Anastasio Ballestrero

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His Eminence Servant of God
Anastasio Ballestrero
O.C.D.
Archbishop Emeritus of Turin
Archdiocese Turin
Metropolis Turin
See Turin
Appointed 1 August 1977
Term ended 31 January 1989
Predecessor Michele Pellegrino
Successor Giovanni Saldarini
Other posts Cardinal-Priest of Santa Maria sopra Minerva (1979-1998)
Orders
Ordination 6 June 1936
by Carlo Minoretti
Consecration 2 February 1974
by Sebastiano Baggio
Created Cardinal 30 June 1979
by Pope John Paul II
Rank Cardinal-Priest
Personal details
Birth name Anastasio Alberto Ballestrero
Born 3 October 1913
Genoa, Kingdom of Italy
Died 21 June 1998 (aged 84)
Bocca di Magra, Italy
Previous post
Motto In omnia bonitate et veritate ("In all goodness and truth")
Coat of arms {{{coat_of_arms_alt}}}
Sainthood
Venerated in Roman Catholic Church
Title as Saint Servant of God
Styles of
Anastasio Ballestrero OCD
Coat of arms of Anastasio Alberto Ballestrero.svg
Reference style His Eminence
Spoken style Your Eminence
Informal style Cardinal
See Turin

Anastasio Alberto Ballestrero, O.C.D. (3 October 1913 – 21 June 1998) was an Italian cardinal of the Roman Catholic Church who served as the Archbishop of Turin from 1977 to 1989 and was elevated to the cardinalate in 1979.

His cause of canonization commenced on 4 February 2014 and he is known as a Servant of God; the official diocesan process commenced on 2 October 2014.

Biography[edit]

Early life[edit]

Alberto Ballestrero was born in Genoa on 3 October 1913 as the eldest of the five children of Giacomo Ballestrero and Antonietta Daffunchio. He was Baptized on 2 November 1913 and attended an elementary school in Genoa from 1919 to 1922.

Ballestrero, after enrolling at Collegio Belimbau in 1922, was confirmed in the church of San Martino di Albaro on 3 May 1923 and received his first Communion on the following 21 June.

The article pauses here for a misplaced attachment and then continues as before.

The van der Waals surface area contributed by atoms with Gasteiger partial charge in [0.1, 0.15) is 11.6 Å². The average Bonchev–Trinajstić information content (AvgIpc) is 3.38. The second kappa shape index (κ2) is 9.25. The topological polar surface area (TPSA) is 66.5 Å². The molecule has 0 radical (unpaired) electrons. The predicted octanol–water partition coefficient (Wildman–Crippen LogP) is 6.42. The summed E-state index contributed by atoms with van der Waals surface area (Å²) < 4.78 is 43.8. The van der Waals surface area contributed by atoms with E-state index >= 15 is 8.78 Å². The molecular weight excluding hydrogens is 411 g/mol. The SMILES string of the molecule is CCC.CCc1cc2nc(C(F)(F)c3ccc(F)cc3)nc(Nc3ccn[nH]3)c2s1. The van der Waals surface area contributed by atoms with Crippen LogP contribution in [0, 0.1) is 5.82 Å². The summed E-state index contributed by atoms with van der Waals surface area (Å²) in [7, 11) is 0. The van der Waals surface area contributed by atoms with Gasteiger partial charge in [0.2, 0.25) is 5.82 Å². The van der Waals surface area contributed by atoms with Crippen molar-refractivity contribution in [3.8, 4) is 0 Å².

Education and priesthood[edit]

Ballestrero later attended Collegio Belimbau from 1922 until the following year after which he desired to pursue his studies in order to become a priest.

On 2 October 1924 he entered the Discalced Carmelite seminary in Varazze. Ballestrero then joined that religious order and took both the habit on 12 October 1928 and the name of Anastasio del Santissimo Rosario. He was later transferred to the Genoese convent of S. Anna in September 1932 to study philosophy and theology.

Ballestrero suffered from a life-threatening infection two years before making his solemn profession on 5 October 1934. After receiving the subdiaconate and diaconate in 1935, Ballestrero was ordained to the priesthood in the San Lorenzo Cathedral on 6 June 1936. He began teaching philosophy at the "studentato" of Genoa-S. Anna in August 1936 and initiated a preaching apostolate in a Genoese hospital in January 1937.

Ballestrero was prior of the S. Anna convent from 22 April 1945 to 1948 and was again elected as prior on 7 May 1954 after becoming provincial of Liguria on 3 April 1948. Before attending the Second Vatican Council from 1962 to 1965, he was twice elected as the general provost of the Discalced Carmelites, on 9 April 1955 and later on 21 April 1961, remaining in that position until 20 May 1967.

Ballestrero visited all 350 Carmelite convents and 850 Carmelite monasteries in the world except in Hungary, which refused him entrance into the country. He once served as President of the Union of Superior Generals.

Episcopate and cardinalate[edit]

On 21 December 1973 he was appointed as the Archbishop of Bari by Pope Paul VI. He received his episcopal consecration on 2 February 1974 in Rome from Cardinal Sebastiano Baggio, with Bishops Michele Mincuzzi and Enrico Romolo Compagnone, OCD, serving as the co-consecrators.

Ballestrero was later named Archbishop of Turin on 1 August 1977. After being elected Vice-President of the Italian Episcopal Conference on 25 May 1978, he was its President from 18 May 1979 to 3 July 1985.